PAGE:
From Christianity Today/Leadership Journal, the thoughts of five African-American pastors, including two Covenant pastors: http://www.christianitytoday.com/le/2015/june-web-exclusives/grieving-with-charleston.html?paging=off
From Soong-Chan Rah, professor at North Park Seminary: http://sojo.net/blogs/2015/06/19/call-national-lament
From Pastor Liz Verhage, a pastor at Quest Church in Seattle, formerly on staff at Ravenswood Covenant Church (with Phil Staurseth and Pastor Luke) in Chicago: http://eugenecho.com/2015/06/18/after-charleston-an-open-letter-to-white-christians-from-a-white-female-pastor/
From Coby Cable, youth pastor at Quest Church, a friend of Pastor Luke: http://caglejourney.blogspot.com/2015/06/dear-white-christian-it-is-about-race.html
From Austin Channing, on staff at Calvin College, a sister in Christ: http://austinchanning.com/blog/logical-conclusion
Pastor Luke's words from this morning's service:
This past Wednesday night, as I’m sure you are aware, a young man walked into a historic black church in Charleston, South Carolina, and murdered nine of our African-American brothers and sisters as they sat praying and studying God’s word. And I’ve struggled for the past several days with how we should address these horrific events in our worship service. This it is not something that we can simply ignore…it’s all over our news…and furthermore, it’s not something that we should ignore: part of what we do as the Body of Christ is to come together to inquire of God how we might respond to what goes on in our world as the body of Christ.
Now, I don’t claim to have any direct word from God in all of this…I don’t claim to be an expert on the history of race in our country or the issue of racial reconciliation. There are other voices that you should listen to on those issues. But I confess to you that I am tired. I am tired of hearing about mass murders like this, I am tired of hearing about the disparities in the ways that white people and black people receive justice in our country, and I am tired of hearing the ways that our media outlets, our social media memes, and our political and even our religious leaders dismiss or water down the harsh and ugly realities of the evil that is so prevalent in our country and in each one of us.
The debates that have raged over the past several days are over what to call this event: Was it a terror attack, a hate crime, a mass murder? Or what do we say about the perpetrator: Was he mentally ill? And what does that even mean in light of his actions? If you ask me, anybody who would murder even one person is clearly mentally ill. And what does this mean about the question of gun control? Do we need tighter restrictions on who may own guns? Or do we, as some people have suggested, need more weapons out there to protect us from the supposed bad guys?
But friends, it seems to me that such questions only serve to distance us from these events…they serve to make us feel better about ourselves so that we do not have to confront what I believe is the true issue that lies at the heart of this and so many other events and issues that we face as individuals and as a nation: the issue of our failure to recognize and acknowledge the image of God in every single person around us, every person that we meet on the street, every person we sit next to on a bus, our neighbors, our coworkers, those with whom we have ideological and political differences, and even our enemies. All are sacred bearers of God’s image.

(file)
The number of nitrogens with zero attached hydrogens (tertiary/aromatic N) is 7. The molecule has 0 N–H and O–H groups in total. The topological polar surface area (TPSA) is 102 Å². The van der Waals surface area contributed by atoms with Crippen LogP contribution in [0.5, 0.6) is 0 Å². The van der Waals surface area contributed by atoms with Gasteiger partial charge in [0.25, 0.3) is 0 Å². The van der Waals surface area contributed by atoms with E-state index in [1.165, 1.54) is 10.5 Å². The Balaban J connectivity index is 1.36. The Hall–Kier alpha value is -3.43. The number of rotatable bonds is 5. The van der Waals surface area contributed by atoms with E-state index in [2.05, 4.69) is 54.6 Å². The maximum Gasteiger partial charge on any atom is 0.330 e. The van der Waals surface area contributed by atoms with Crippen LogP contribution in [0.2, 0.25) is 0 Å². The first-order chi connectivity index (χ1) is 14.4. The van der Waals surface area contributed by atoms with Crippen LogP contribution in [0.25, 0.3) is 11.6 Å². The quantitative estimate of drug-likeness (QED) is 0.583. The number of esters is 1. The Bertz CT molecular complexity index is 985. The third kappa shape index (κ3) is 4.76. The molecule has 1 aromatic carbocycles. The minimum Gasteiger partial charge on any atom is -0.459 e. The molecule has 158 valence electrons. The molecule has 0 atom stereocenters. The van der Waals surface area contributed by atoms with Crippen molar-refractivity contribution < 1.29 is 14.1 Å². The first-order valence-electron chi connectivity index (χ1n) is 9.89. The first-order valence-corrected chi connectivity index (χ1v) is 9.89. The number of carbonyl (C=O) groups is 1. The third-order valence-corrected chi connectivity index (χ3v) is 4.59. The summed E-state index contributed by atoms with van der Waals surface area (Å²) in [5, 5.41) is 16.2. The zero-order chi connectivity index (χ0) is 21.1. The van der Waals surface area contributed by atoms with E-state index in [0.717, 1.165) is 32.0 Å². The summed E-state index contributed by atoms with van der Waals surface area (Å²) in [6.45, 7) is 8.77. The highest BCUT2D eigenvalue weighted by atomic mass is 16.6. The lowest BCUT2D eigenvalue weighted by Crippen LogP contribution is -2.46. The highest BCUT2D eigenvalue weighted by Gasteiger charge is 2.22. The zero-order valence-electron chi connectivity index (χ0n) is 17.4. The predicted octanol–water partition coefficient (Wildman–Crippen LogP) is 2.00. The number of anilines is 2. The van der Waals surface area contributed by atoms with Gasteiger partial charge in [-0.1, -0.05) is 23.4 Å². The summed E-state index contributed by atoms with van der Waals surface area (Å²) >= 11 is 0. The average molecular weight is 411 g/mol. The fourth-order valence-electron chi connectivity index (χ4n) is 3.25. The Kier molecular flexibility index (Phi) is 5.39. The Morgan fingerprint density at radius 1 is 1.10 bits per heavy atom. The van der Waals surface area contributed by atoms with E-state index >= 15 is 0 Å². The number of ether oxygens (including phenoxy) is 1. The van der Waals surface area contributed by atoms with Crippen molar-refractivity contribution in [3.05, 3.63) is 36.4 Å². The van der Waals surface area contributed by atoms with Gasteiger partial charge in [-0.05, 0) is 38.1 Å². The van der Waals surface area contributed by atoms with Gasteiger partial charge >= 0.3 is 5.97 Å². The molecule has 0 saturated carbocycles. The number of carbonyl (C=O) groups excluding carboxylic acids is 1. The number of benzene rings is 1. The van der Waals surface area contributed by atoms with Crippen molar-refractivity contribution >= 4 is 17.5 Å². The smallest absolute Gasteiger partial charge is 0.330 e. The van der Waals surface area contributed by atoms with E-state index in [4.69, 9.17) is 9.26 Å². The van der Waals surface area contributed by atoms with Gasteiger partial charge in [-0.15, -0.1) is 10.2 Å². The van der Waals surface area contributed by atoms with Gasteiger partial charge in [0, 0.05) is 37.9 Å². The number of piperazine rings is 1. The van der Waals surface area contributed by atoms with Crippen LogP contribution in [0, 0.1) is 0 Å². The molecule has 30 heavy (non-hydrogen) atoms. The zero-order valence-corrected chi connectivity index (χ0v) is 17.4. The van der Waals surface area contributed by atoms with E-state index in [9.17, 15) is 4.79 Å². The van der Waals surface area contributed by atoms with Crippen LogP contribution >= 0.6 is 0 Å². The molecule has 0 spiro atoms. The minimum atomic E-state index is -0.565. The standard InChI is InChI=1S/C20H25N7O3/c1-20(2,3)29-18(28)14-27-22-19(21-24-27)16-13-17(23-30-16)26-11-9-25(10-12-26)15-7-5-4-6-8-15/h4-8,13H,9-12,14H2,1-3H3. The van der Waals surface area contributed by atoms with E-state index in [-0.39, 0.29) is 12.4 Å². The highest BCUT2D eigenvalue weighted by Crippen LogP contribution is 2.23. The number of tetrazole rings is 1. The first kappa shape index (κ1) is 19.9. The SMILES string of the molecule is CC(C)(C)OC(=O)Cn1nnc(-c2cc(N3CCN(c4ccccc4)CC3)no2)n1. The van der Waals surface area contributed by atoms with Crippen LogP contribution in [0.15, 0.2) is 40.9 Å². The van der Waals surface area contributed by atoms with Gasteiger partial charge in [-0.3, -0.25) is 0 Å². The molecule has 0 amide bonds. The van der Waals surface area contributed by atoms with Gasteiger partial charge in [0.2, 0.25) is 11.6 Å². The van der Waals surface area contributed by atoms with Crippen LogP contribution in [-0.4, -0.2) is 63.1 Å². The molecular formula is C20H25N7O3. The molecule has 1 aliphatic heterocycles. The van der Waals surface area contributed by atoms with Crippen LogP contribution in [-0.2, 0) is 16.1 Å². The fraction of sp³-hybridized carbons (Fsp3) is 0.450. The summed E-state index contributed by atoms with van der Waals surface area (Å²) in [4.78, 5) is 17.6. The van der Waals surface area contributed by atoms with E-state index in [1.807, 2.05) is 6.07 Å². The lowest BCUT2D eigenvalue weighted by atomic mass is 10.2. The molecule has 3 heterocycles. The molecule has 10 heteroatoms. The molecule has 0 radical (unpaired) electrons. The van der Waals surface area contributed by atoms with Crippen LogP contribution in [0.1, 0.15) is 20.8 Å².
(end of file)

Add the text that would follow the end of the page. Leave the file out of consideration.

And those questions also distract us from the reality that evil is present and among us…and it is in us. We are complicit in it, whether actively or passively. We cannot set evil at a distance and pretend that we have nothing to do with it. We have to confront it. This was not a tragedy that took place…this was an evil. And it was an evil that is embedded in the history of our country and the way that we, collectively as a country, the way that we treat some people as less important, less human, less God’s image, than other people.
Brothers and sisters, as God’s People, we cannot continue to ignore, deny, or dismiss these realities…or these same things will happen again and again. As God’s People, we need to confront the sin within each of us and confront the sins of our nation. But to do so, we need to begin by hearing the voices of those whose experience of life differs from ours. This afternoon, I will be posting several links on our church website and Facebook page…links to articles written by African-American pastors and other leaders, from inside the Covenant church and outside. I encourage you to read these, to listen to their voices as they grapple with these events and with the realities that they face each and every day.
A few days ago there was a hearing in which the families of the victims of the attack confronted the attacker, and the overwhelming message was a message of forgiveness. One of them spoke these words: “God is always greater and because of that, even in horrific conditions, we can still be faithful. Because of faithfulness, we have the capacity to forgive.” Friends, this is the way of Jesus Christ. The African American community of God’s People is showing us the way as they respond to these events…may we be ready to learn from them that they respond to these may we be as faithful to the way of Christ as we seek to understand and confront the evil that is in our midst.
As we enter into a time of singing, as we continue in our worship of God, would you join me in reading this prayer, written by the pastor who was slain on Wednesday night…may these words be our words as we seek to live faithfully as God’s People, confronting the evil in ourselves and in our world.